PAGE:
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The most recent event in the maritime sector that affected the supply chain was what happened in the Suez Canal by the Ever Given ship, from the Evergreen shipping company, affecting world trade, since it is estimated that 12% of the total trade.
But it is not the only situation that has been faced, according to CH Robinson in recent months there has been a loss of just over 3,000 containers at sea, compared to 2018 and 2019 on average 1,382 containers were recorded based on the data from The World Shipping .
Based on a document shared by CH Robinson, there are some elements to prevent maritime accidents.
“Although they are unplanned and generally unpredictable, there are steps you can take prior to shipping to anticipate the scenario in which you receive news that your cargo was involved in an accident,” shared Sri Laxmana, Vice President of global ocean products from CH Robinson.
From the manager’s perspective, these are the issues that need to be addressed to protect supply chains.
- Have a backup plan to deal with delays.
For starters, even if your cargo is not lost at sea, you are likely to experience significant delays. For example, a recent maritime accident in December 2020 caused your freight to be held in Japan. In this case, each container (which has not been damaged or lost at sea) must be unloaded and transshipped to another ship for transfer. Accessing unaffected containers can also take time, as damaged containers may need to be unloaded and inspected first.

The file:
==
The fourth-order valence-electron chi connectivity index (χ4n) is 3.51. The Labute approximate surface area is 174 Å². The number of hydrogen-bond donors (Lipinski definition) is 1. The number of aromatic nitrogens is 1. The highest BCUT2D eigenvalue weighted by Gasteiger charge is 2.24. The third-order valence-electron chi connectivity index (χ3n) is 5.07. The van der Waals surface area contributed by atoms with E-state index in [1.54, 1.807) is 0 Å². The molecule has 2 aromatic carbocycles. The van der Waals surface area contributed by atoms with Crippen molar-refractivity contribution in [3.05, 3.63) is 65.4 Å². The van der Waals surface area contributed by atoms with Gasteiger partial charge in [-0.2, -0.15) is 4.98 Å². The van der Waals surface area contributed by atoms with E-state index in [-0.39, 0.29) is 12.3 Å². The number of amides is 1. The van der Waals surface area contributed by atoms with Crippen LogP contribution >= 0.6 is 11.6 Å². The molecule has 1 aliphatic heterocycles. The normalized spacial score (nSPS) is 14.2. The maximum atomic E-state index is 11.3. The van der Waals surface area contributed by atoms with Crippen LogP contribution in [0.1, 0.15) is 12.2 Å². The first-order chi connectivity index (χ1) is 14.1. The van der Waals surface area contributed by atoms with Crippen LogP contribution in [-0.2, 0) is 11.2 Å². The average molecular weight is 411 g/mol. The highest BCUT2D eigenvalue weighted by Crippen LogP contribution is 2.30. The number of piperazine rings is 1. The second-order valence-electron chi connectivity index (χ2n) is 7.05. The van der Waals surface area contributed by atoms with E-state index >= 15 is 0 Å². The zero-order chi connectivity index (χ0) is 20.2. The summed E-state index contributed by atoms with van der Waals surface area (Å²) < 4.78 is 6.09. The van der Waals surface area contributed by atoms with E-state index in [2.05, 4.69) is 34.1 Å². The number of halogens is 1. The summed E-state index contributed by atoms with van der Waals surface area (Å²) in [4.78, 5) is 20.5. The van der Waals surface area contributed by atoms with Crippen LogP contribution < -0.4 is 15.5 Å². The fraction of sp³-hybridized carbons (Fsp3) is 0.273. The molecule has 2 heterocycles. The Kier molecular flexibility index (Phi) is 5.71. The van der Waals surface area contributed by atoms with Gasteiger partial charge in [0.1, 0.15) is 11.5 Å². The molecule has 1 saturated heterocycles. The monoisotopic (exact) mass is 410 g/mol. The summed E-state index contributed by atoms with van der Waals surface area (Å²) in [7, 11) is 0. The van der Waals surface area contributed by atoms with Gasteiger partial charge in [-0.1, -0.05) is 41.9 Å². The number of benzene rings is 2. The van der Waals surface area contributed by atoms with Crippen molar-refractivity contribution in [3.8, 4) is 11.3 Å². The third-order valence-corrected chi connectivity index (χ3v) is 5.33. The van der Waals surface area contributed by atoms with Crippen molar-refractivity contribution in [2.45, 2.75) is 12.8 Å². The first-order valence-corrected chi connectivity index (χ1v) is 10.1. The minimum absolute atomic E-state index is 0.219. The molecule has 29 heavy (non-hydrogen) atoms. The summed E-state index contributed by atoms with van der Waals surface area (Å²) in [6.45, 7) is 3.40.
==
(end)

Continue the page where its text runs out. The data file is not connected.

- Consider purchasing marine insurance.
One of the ways to help protect your business financially is through marine insurance. Cargo insurance is not a requirement, but since events such as boat accidents are generally outside the responsibility of carriers, insurance can provide additional protection for your cargo. With a cargo insurance policy, you are covered for unexpected losses.
- Develop a resilient supply chain strategy.
Unfortunately, the insurance only applies to the value of the lost freight. It can’t help you overcome delays, transport cargo, or rush new orders to realign your inventory levels and ensure the right stock is where it’s needed most. That’s where supply chain resilience comes in. Instead of waiting until you are affected by a boating accident, now is the time to develop a plan that helps you minimize the impact on your business and allows you to continue serving your customers.
“Recently, a client was affected by a boat accident. While his cargo was undamaged, it was delayed. Unfortunately, equipment shortages and capacity limitations almost prevented replacement stocks from arriving on time. Through quick communications with our local team in South Asia and thanks to our extensive relationships with global carriers, we successfully secured the space and containers they needed. But that was only the first hurdle. The original destination port had heavy congestion and vessel dwell times, so our team moved to a different port and was able to save 20 days off transit time.
For the vice president of global ocean products at CH Robinson, the increase in capacity and size of container ships is combined with the high demand for services, so there is a greater number of vessels that could be a risk in the face of natural events, therefore that it is important to attend to the previous considerations.